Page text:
Paper chase

Document management has finally reached a state of technological maturity - but many pitfalls await regional customers who rush into buying a system. Imthishan Giado reports.

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By  Imthishan Giado Published  November 3, 2007

Kumar's key issue post-implementation was security. Many of his branches and departments have dispensed entirely with hard copy - directly saving huge sums in printing costs - while his core banking reports are archived directly by his workflow document management system. The departments that can view or print these reports are limited by their access rights, as determined by Kumar and his team.

Vaghele reinforces the importance of access rights with the example of Renault F1, an Oracle client, which has a technical document known as the ‘bible' which contains the entire specification for its car. It represents critical intellectual property and, in the wrong hands, would irrevocably damage their competitive advantage. However, it still needed to be shared with the suppliers who build parts.

To combat potential leakage, user rights are stored on a central server at Renault, which assigns read, edit or print rights depending on the user's security clearance level. In the event of an employee leaving the firm, or a supplier changing, access rights can be revoked instantly, rendering all copies in circulation unreadable.

One of the biggest obstacles with deploying any new system is overcoming resistance to change from the end users. Gale says that with their early involvement, this can be minimised.

"My personal belief is, people have resistance if they're told ‘this is what we're going to do.' But if people are involved in the process of making that change and are architects of their own future, then they accept the change, work with and want it to take effect. For example, when you look at a helpdesk, 40% of their calls are printer and copier related - imagine if you could take that headache away from them. If you've studied IT, you don't want to be fixing driver issues, or refilling paper," he states.

Kumar adds that his staff initially put up resistance but soon came round: "Now if my workflow system is not available for any reason, I can feel the pressure - they [my staff] cannot survive without it. It's slowly gotten into the organisations' culture and habits."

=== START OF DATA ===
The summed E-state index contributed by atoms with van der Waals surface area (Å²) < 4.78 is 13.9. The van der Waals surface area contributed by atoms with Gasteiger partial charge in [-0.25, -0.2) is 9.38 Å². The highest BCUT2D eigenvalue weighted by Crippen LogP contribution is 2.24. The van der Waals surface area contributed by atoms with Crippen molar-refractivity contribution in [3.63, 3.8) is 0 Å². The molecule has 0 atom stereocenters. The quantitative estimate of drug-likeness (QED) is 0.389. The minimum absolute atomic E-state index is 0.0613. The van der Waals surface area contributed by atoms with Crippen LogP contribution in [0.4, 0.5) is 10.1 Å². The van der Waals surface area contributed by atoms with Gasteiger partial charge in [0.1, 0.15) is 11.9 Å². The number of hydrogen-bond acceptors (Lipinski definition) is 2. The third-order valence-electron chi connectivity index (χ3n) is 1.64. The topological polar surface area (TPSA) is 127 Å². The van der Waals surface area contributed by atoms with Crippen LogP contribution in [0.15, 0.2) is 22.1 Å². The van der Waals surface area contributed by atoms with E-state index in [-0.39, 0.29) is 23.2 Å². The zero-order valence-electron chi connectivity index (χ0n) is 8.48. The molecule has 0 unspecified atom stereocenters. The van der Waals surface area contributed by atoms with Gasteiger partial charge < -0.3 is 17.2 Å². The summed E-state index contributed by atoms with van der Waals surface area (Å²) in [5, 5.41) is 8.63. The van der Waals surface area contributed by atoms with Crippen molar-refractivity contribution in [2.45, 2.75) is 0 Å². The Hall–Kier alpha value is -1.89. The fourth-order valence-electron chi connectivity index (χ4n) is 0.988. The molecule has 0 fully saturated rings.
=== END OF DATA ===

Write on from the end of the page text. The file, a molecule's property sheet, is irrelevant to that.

Apart from his employees, Kumar also had to sell the new system to upper management. Indeed, he quotes change management as one of his biggest challenges.

"These types of projects have to be driven from that level so that the next level gets used to it. It all depends on management's aptitude for such changes and technology enhancement. For document management, what we highlighted was the value addition to customer services and how we would require less turnaround time to serve the customer," he says.

Change management isn't over once management comes on board - the entire organisation needs to rethink its approach to documents.

"How do organisations incentivise their people to share more information? You have a document management system to store information. Fine, but it's no good just storing it, you have to share this stuff with the people that work there, and use that information for your business benefit. So one of the biggest issues about document management is how do you get people to actually adopt it," explains Vaghele.

Finally, Gale reminds organisations to constantly review what they've achieved so far: "If you wait six to 12 months to see where you've gone, you'll certainly have fallen short of your expectations. So at every stage there should be sign off points: is it the right solution? Is the service level correct? Have we received what we asked for? Are people adherent to the service level? Are we getting what we want and what we paid for? It will still be a journey, I guarantee you, because this is not something out of the box. That said, it shouldn't scare people."

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